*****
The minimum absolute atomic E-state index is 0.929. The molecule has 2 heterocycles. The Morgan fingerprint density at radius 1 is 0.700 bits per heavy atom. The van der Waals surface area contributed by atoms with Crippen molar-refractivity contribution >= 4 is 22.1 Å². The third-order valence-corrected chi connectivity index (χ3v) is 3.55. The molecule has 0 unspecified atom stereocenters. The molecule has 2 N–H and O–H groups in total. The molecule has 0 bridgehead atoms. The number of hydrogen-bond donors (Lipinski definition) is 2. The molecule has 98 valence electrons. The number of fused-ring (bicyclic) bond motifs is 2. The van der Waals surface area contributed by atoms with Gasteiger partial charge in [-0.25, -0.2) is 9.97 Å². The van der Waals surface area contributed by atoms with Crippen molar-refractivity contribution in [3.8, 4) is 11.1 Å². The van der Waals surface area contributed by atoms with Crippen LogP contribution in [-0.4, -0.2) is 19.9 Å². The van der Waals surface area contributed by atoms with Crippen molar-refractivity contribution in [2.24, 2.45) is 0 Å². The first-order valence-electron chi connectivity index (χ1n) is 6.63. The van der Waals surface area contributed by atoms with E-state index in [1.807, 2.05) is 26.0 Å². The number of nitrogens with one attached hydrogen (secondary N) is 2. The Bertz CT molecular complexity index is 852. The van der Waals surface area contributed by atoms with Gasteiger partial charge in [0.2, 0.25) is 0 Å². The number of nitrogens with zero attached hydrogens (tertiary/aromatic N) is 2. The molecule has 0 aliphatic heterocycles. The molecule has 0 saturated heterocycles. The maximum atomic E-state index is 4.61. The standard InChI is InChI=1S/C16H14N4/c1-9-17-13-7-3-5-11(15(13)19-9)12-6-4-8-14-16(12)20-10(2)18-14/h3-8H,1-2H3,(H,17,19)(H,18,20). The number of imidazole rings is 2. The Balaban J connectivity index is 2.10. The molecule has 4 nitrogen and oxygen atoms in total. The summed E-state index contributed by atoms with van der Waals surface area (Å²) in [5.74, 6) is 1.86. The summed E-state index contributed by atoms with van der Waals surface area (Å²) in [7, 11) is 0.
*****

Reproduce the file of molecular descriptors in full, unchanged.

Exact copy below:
The minimum absolute atomic E-state index is 0.929. The molecule has 2 heterocycles. The Morgan fingerprint density at radius 1 is 0.700 bits per heavy atom. The van der Waals surface area contributed by atoms with Crippen molar-refractivity contribution >= 4 is 22.1 Å². The third-order valence-corrected chi connectivity index (χ3v) is 3.55. The molecule has 0 unspecified atom stereocenters. The molecule has 2 N–H and O–H groups in total. The molecule has 0 bridgehead atoms. The number of hydrogen-bond donors (Lipinski definition) is 2. The molecule has 98 valence electrons. The number of fused-ring (bicyclic) bond motifs is 2. The van der Waals surface area contributed by atoms with Gasteiger partial charge in [-0.25, -0.2) is 9.97 Å². The van der Waals surface area contributed by atoms with Crippen molar-refractivity contribution in [3.8, 4) is 11.1 Å². The van der Waals surface area contributed by atoms with Crippen LogP contribution in [-0.4, -0.2) is 19.9 Å². The van der Waals surface area contributed by atoms with Crippen molar-refractivity contribution in [2.24, 2.45) is 0 Å². The first-order valence-electron chi connectivity index (χ1n) is 6.63. The van der Waals surface area contributed by atoms with E-state index in [1.807, 2.05) is 26.0 Å². The number of nitrogens with one attached hydrogen (secondary N) is 2. The Bertz CT molecular complexity index is 852. The van der Waals surface area contributed by atoms with Gasteiger partial charge in [0.2, 0.25) is 0 Å². The number of nitrogens with zero attached hydrogens (tertiary/aromatic N) is 2. The molecule has 0 aliphatic heterocycles. The molecule has 0 saturated heterocycles. The maximum atomic E-state index is 4.61. The standard InChI is InChI=1S/C16H14N4/c1-9-17-13-7-3-5-11(15(13)19-9)12-6-4-8-14-16(12)20-10(2)18-14/h3-8H,1-2H3,(H,17,19)(H,18,20). The number of imidazole rings is 2. The Balaban J connectivity index is 2.10. The molecule has 4 nitrogen and oxygen atoms in total. The summed E-state index contributed by atoms with van der Waals surface area (Å²) in [5.74, 6) is 1.86. The summed E-state index contributed by atoms with van der Waals surface area (Å²) in [7, 11) is 0.